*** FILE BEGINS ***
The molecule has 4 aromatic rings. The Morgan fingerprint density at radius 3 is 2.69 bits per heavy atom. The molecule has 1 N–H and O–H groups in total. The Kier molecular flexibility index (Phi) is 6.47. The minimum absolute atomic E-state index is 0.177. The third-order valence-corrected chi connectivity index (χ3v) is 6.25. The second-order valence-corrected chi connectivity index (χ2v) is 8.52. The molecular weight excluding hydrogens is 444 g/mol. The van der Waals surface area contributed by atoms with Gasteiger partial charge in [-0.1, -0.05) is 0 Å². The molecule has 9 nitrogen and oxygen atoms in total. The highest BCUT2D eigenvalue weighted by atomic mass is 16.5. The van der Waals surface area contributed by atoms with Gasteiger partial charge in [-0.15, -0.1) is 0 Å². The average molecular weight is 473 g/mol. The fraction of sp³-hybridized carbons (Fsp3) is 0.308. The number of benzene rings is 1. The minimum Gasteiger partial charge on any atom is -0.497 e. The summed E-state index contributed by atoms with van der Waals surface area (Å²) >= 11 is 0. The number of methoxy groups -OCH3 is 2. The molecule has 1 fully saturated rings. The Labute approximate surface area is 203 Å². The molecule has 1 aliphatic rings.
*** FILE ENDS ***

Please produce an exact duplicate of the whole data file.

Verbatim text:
The molecule has 4 aromatic rings. The Morgan fingerprint density at radius 3 is 2.69 bits per heavy atom. The molecule has 1 N–H and O–H groups in total. The Kier molecular flexibility index (Phi) is 6.47. The minimum absolute atomic E-state index is 0.177. The third-order valence-corrected chi connectivity index (χ3v) is 6.25. The second-order valence-corrected chi connectivity index (χ2v) is 8.52. The molecular weight excluding hydrogens is 444 g/mol. The van der Waals surface area contributed by atoms with Gasteiger partial charge in [-0.1, -0.05) is 0 Å². The molecule has 9 nitrogen and oxygen atoms in total. The highest BCUT2D eigenvalue weighted by atomic mass is 16.5. The van der Waals surface area contributed by atoms with Gasteiger partial charge in [-0.15, -0.1) is 0 Å². The average molecular weight is 473 g/mol. The fraction of sp³-hybridized carbons (Fsp3) is 0.308. The number of benzene rings is 1. The minimum Gasteiger partial charge on any atom is -0.497 e. The summed E-state index contributed by atoms with van der Waals surface area (Å²) >= 11 is 0. The number of methoxy groups -OCH3 is 2. The molecule has 1 fully saturated rings. The Labute approximate surface area is 203 Å². The molecule has 1 aliphatic rings.